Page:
Fear and anxiety are functions of the body that signal danger, threats, or conflicts, and prompt responses. Our responses can be appropriate or adaptive to the situation. There is a distinction between fear and anxiety. Anxiety is a generalized response to an unknown threat or internal conflict. Fear is focused on a known external danger. In language fear and anxiety crossover each other.
We may experience fear of the unknown, fear of an operation, fear of a shopping mall being constructed in our neighborhood. Fear knows no bounds. Anxiety can also be fear of the unknown, or something that arises within us, of which we can’t identify. No matter the cause, there are some actions we can take to diminish their power over us.
- When fear or anxiety rise over a known obstacle or entity, it is important to recognize it as such. That is, give a voice and name your feelings. I feel afraid, I am afraid, I feel anxious, or I am anxious.
- After naming the state you’re in, you can then go a step further and say, Oh, it’s only fear, or oh, it’s just fear. It’s not that you are dismissing your feelings, but rather giving yourself the opportunity to look at them from a philosophical perspective. By doing so you can remove yourself from the initial shock to your system. It’s like looking at it from the outside in.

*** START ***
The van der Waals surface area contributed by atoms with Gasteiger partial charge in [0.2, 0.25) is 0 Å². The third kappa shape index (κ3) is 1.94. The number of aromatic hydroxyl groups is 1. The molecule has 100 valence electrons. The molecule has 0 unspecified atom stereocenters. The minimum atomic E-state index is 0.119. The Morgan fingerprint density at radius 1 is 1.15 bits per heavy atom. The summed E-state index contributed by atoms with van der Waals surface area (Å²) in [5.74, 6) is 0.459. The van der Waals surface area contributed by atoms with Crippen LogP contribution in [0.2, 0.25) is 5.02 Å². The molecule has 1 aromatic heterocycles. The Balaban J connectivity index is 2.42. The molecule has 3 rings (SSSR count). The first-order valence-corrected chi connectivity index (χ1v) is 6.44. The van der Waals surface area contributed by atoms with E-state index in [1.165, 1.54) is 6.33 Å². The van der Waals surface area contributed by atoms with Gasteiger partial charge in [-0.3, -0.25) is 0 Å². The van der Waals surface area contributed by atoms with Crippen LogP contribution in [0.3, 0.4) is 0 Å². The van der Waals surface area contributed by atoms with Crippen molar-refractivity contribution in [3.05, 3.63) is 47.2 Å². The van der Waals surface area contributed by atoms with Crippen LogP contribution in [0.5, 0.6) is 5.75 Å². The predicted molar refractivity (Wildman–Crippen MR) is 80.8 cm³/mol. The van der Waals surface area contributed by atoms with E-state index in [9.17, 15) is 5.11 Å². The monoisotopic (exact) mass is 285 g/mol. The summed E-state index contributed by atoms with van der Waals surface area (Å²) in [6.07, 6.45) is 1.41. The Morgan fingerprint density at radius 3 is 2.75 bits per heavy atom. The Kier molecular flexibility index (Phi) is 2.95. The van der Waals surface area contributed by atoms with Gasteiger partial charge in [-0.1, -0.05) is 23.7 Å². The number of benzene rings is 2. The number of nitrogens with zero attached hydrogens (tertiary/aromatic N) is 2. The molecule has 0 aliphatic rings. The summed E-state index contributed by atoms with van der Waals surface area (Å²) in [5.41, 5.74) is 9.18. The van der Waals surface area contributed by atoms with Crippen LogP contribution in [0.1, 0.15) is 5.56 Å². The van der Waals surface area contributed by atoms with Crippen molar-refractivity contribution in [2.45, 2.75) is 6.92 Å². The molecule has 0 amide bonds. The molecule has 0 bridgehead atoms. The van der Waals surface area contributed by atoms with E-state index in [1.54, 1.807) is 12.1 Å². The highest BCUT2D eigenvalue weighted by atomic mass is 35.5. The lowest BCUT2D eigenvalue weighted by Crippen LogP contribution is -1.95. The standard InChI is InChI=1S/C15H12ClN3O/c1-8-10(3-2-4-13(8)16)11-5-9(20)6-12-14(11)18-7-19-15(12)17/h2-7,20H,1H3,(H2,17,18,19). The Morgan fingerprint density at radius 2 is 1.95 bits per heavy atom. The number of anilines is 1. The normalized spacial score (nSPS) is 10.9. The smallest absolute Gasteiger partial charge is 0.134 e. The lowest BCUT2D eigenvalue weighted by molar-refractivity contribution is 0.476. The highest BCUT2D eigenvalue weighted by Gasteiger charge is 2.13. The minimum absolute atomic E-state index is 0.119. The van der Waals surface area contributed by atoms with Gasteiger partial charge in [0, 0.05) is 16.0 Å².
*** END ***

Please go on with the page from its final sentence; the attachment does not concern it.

- If your reaction to the fear or anxiety puts you into a panicky place, you need to get your breathing under control. You can accomplish this by sitting down, closing your eyes, and breathing slowing in to the count of two, and then breathing out to the count of four.
- Distract yourself by making a cup of tea, turning on some uplifting music and taking a walk.. If you are at work, get up from your desk and take a walk to your car and back.
- Allow yourself to be rational about the situation to which you are afraid. Then ask what is the worst outcome that could happen. My friend could die; the company could go bankrupt; I will be without drinking water for the next four months. Even though these scenarios could happen, the more you bring the fear out into the open, the greater the chance for it to diminish.
“I have learned over the years that when one’s mind is made up, this diminishes fear; knowing what must be done does away with fear.” —Rosa Parks
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